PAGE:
MSBuild - How Microsoft Builds Software How Microsoft...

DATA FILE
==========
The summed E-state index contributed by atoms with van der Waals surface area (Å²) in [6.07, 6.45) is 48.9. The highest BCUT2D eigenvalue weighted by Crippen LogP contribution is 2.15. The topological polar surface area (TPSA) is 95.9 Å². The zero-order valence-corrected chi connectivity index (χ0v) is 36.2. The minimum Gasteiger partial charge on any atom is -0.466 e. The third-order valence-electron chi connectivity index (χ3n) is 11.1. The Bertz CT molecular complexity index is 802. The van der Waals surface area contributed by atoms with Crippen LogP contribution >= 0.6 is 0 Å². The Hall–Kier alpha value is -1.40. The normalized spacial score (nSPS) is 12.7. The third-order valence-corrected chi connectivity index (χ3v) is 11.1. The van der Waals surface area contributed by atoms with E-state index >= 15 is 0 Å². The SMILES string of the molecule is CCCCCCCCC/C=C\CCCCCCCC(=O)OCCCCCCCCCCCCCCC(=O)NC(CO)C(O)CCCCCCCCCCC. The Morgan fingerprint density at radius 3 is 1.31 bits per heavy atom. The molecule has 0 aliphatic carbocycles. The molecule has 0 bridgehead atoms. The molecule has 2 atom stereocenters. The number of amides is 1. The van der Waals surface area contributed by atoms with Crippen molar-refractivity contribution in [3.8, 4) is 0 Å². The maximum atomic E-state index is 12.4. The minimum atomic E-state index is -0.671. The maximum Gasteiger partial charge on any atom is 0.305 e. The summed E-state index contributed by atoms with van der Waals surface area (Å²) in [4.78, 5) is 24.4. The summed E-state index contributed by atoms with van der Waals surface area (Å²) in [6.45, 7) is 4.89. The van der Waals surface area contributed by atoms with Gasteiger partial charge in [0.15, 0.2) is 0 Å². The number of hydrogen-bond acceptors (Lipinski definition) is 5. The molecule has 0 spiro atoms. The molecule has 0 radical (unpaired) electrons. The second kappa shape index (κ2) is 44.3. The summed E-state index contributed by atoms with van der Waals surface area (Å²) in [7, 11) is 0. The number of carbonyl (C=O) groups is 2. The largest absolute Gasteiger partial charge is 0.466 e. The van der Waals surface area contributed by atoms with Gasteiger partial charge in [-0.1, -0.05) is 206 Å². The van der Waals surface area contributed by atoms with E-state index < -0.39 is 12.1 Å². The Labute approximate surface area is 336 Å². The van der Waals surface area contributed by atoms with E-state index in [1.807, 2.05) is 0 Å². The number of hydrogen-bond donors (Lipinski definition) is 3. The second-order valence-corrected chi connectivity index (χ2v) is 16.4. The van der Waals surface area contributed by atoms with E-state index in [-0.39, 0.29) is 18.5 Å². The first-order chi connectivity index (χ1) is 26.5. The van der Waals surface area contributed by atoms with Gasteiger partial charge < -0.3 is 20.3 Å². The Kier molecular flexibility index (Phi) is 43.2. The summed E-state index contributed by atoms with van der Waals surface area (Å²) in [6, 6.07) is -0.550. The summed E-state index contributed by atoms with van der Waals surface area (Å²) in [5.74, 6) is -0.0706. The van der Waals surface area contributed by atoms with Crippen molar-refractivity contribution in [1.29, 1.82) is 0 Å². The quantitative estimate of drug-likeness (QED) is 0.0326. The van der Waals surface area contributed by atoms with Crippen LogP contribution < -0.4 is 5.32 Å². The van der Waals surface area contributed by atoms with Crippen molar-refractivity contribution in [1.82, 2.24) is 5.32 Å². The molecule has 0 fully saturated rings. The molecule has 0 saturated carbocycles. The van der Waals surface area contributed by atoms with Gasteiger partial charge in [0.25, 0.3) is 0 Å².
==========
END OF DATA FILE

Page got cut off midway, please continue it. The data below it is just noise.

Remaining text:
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Unformatted text preview: How Microsoft Builds Software* How Microsoft Builds Software* Presented by: Ron Norman Society for Software Quality June 23, 1998 Michael A. Cusumano Professor of Strategy & Technology Management Sloan School of Management Massachusetts Institute of Technology Richard W. Selby Associate Professor of Computer Science Department of Information & Computer Science University of California, Irvine * Adapted from “How Microsoft Builds Software”, Communications of the ACM, June 1997, Vol. 40. No. 6, pp. 53­61. This article is based on the author’s book: Microsoft Secrets: How the World’s Most Powerful Software Company Creates Technology, Shapes Markets, and Manages People, The Free Press/Simon & Schuster, New York, 1995. The Challenges The Challenges s Quality problems s Delayed deliveries s Larger development teams – Win 95 had over 200 programmers and testers s Software products with millions of lines of source code – 11+ million lines of code in Win 95 s Development lasting one or more years Product Complexity Product Complexity s s s s Components are interdependent Components are difficult to define in early stages of the development cycle Need to proceed with coordination, while allowing flexibility to be creative Need a mechanism to test the product with customers and refine the designs during the development process The need for iterations The need for iterations Users’ needs are difficult to understand s Software/hardware changes rapidly s It is difficult to design a software system completely in advance s Similar to the spiral model and other iterative enhancement development processes s Scaling up a flexible, Scaling up a flexible, entrepreneurial company s Small team style (3­8 developers) s Many parallel teams s Freedom to evolve designs s Synchronize frequently Synch­and­Stabilize Approach Synch­and­Stabilize Approach Continually synchronize parallel teams s Periodically stabilize the product in increments versus once at the end s Also known as: s – milestone process – daily build process – nightly build process – zero­defect process Overview of Overview of Synch­and­Stabilize Development Planning Development Stabilization Planning Phase Planning Phase Planning Vision Statement ­ Product Managers s Define goals for the new product s Priority­order user activities that need to be supported by product features s Deliverables: s – Specification document – Schedule and “feature” team formation 1 program manager s 3­8 developers s 3­8 testers (1:1 ratio with developers) s Development Phase Development Phase Development Feature development in 3­4 subprojects (lasting 2­4 months each) using functional specifications that outline product features in enough depth to organize schedules and allocate staff s Subprojects ­­ design, code, debug s – starting with most critical features and shared components – feature set may change by 30% or more Subproject Development Subproject Development Feature teams go through the complete cycle of development, feature integration, testing and fixing problems s Testers are paired with developers s Feature teams synchronize work by building the product, finding and fixing errors on a daily and weekly basis s At the end of a subproject, the product is stabilized s Stabilization Phase Stabilization Phase Stabilization Internal testing of complete product s External testing s – beta sites – ISVs – OEMs – end users s Release preparation Five Principles Five Principles (used for defining products and organizing the development process) 1. Divide large projects into multiple cycles with buffer time (20­50%) 2. Use a “vision statement” and outline feature specifications to guide projects 3. Base feature selection and priority order on user activities and data 4. Evolve a modular and horizontal design architecture 5. Control by individual commitments to small tasks and fixed project resources Directing and Controlling Directing and Controlling s s s Think about features large numbers of customers will pay money for Exert pressure by limiting resources such as staffing and schedule Sequential subprojects with priority­ ordered features Directing and Controlling Directing and Controlling s s s Modular architecture allows teams to incrementally add features After resources are fixed, features must be deleted if teams fall behind schedule [sometimes this is very difficult to do] Buffer time allows response to changes and unexpected difficulties Five Principles Five Principles (used to manage the process of developing and shipping products) 1. Work in parallel teams but “synch up” and debug daily 2.Always have a product you can ship, with versions for every major platform and market 3.Speak a “common language” on a single development site 4.Continuously test the product as you build it 5. Use metric data to determine milestone completion and product release Rules for Coordination Rules for Coordination s Specific time to “check in” code – new build every day – immediate testing and debugging Code that “breaks” the build must be fixed immediately s Daily builds generated for each platform and for each market s Communication Communication s All developers at a single physical site s Common development languages (C/C++) s Standardized development tools s Small set of quantitative metrics to decide when to move forward in a project – e.g. daily build progress is tracked by the number of new, resolved and active bugs The “Structured Hacker” Approach The “Structured Hacker” Approach Retain hacker culture s Add enough structure to make products reliable enough, powerful enough, and simple enough s Support a competitive strategy of introducing products that are “good enough”, and improving them by incrementally evolving features s Comparison to Comparison to Traditional Approach Waterfall approach “freezes” product specification, then all components are designed, built and merged. s Prevents s – changing specifications – getting feedback from customers – continually testing components as the product evolves Advantages of Advantages of Synch­and­Stabilize s Lends itself to – shipping preliminary versions – adding features or in subsequent releases – easier integration of pieces of products that may still be years away Synch­&­Stabilize versus Synch­&­Stabilize versus Sequential s s s s Parallel development & testing Vision statement and evolving specification Features prioritized in subprojects Daily builds (synch), intermediate stabilizations s s s s Sequential development & testing Frozen specification All features built simultaneously One late, large integration and test phase at the end Synch­&­Stabilize versus Synch­&­Stabilize versus Sequential s s Fixed, multiple release & ship dates Continuous customer feedback in development process s Large teams work like small teams s s s Aiming for perfection in each cycle Feedback after development as input for next project Individuals in separate functional departments work as a large group Weaknesses Weaknesses Microsoft needs more concentrated focus on its product architectures s Microsoft needs a more rigorous approach to design & code reviews s S­&­S process may not be suitable for all new products s – e.g., Video on demand components have real­time constraints that require precise mathematical models Cannot test the infinite number of potential user scenarios s Does not focus on defect prevention s Benefits Benefits s s s Breaks down large projects into manageable pieces (priority­ordered sets of features) Projects proceed systematically even when it’s impossible to complete a stable design at the outset Large teams work like small teams More Benefits More Benefits Provides a mechanism for customer inputs, setting priorities, completing most important parts first s Allows responsiveness to the marketplace by “always” having a product ready to ship and having an accurate assessment of which features are completed s (last slide) Who can benefit? Who can benefit? Fast­paced markets s Complex products with short life cycles s Products that compete on the basis of evolving features s Products that need to support “de facto” standards s I don't think Bill is gonna like what he finds in the road ahead.... For those of you who don’t know… this is the Cover of Bill Gates book! (without the Java Coffee Cup!) ...